5 Tips for Knitting Fair Isle Socks

    

Sock knitters know that there's nothing more rewarding than knitting a challenging Fair Isle or cable sock pattern. The sense of accomplishment is pretty fantastic. When I knit socks, I prefer the self-patterning sock yarn, mainly because I'm a lazy sock knitter who want's my socks done quickly. (Or, truth be told, I buy my socks at Nordstrom or Target. Sad face.)

But knitting Fair Isle socks isn't out of reach for even the novice knitter. Designer Terry Morris, who knits on her sailboat in Guatemala—cool!—has a spectacular Fair Isle sock in the spring 2014 issue of Sockupied: the Spectrum Socks. These socks are designed for novice to advanced knitters; they're the perfect socks to help you practice your skills.

Here's Terry to share some of her best tips for knitting Fair Isle socks that fit.

Why Is this Fabric So Tight?

The culprits are the strands, or floats: lengths of yarn not being knitted and simply carried along the back. The knitted loops create the elasticity of knitted fabrics; these straight sections of yarn do not have much stretch capacity. What's a knitter to do? Here are some of my favorite tips for knitting Fair Isle socks.

Stretch: Gently stretch out the stitches on your right-hand needle as you strand the unused yarn across the back of these stitches. Aim to space the stitches across the needle more widely than your goal gauge—remember that you will stretch the sock when you put it on. This will ensure that the unused yarn strand will later relax against the back of the work. Avoid over-spacing your stitches on the needle until you've had some success and know how much is too much.

    

Get Bigger: Try using needles one to two sizes larger than normal for the stranded areas of the sock, especially on the leg portion. Overly loose stranding and a bigger gauge are preferable to short floats and tight knitting. I work the cuff, heel, and toe at about 8½ stitches per inch, then change to a larger needle and work the stranded areas at a gauge of 8 stitches per inch. You can't see much difference between the gauges, but it makes a difference in the elasticity of the fabric.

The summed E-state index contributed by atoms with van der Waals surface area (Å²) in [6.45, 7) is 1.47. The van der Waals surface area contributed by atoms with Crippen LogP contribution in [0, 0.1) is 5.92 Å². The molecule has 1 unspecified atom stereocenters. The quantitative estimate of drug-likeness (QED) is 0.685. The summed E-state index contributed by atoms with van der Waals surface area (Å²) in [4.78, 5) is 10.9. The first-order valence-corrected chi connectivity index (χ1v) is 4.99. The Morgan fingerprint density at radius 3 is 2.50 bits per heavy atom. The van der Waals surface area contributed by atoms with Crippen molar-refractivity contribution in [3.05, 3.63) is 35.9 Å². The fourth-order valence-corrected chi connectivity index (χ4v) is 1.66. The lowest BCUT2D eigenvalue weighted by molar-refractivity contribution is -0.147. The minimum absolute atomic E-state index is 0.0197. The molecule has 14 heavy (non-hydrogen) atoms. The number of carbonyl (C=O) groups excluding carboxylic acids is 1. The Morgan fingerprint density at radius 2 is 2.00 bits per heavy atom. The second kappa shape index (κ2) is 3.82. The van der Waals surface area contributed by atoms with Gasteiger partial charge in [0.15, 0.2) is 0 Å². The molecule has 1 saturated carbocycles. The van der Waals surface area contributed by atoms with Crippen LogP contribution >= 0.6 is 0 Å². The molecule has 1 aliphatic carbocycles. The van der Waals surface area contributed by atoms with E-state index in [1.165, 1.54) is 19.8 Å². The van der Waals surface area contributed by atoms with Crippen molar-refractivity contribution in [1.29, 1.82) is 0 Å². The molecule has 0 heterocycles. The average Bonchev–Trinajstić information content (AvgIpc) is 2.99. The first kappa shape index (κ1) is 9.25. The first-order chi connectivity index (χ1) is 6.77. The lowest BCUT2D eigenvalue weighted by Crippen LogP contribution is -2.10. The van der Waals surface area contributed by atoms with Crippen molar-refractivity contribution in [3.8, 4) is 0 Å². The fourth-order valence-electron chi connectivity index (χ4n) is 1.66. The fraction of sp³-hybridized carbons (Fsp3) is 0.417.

Turn Inside Out: Here's a trick I use for every round of stranded colorwork I knit on my socks: I flip my sock inside out, then knit these rounds. Start by turning your sock inside out on the needles so that you see the right side of the work inside on the needle farthest from you. The wrong side of the sock with the floats will be outside. The outside of the circle has a larger circumference than the inside, which forces you to make your floats a bit longer. The greatest benefit of working this way is you can't inadvertently "jaywalk" your strands diagonally across the corner between needles. This would pull the float tighter than the stitches it should relax against on the back side. With the sock inside out, you can easily see both the color patterning from the previous rounds and the behavior of your floats at the same time.

Measure: After you've worked a few inches of the stranded colorwork areas on your sock (either on the leg if working cuff-down or on the foot for tow-up socks), it's time to measure. Wrap a tape measure around your foot (or your intended recipient's foot) around your heel and up and over your instep, which is the widest point where the sock will need to stretch the most. Next, measure the circumference of your knitting while stretching it out as much as possible. Compare the two measurements and make sure your sock is able to stretch to match or exceed your foot measurement. You can even try your sock on to do this, taking care not to break your needles (if you're using wooden double-points.)

Block It Out: The last step is to block your finished socks with plenty of moisture. Stretch your wetted sock gently in several direction to even out the stitches and floats.

—Terry Morris, from Sockupied, spring 2014

    
Houndstooth, by Stephanie Van Der Linden

The spectrum socks are shown in a pretty combination of blue, cream, and tan, but you can choose any color pallete for these socks. That's one of the best parts of knitting Fair Isle patterns: picking the colors.

The spring 2014 issue of Sockupied has so much sock goodness packed inside! You'll get the Spectrum pattern, plus more tips on knitting Fair Isle, an in-depth feature on designer Kate Atherley, and lots of beautiful sock patterns to knit, such as the stunning Houndstooth socks, shown at right.

Download this issue of Sockupied, and experience on of the best interactive digital magazines out there!

Cheers,

P.S.What kind of sock knitter are you—lazy like I am, or adventurous and brave? Leave a comment and share your style.

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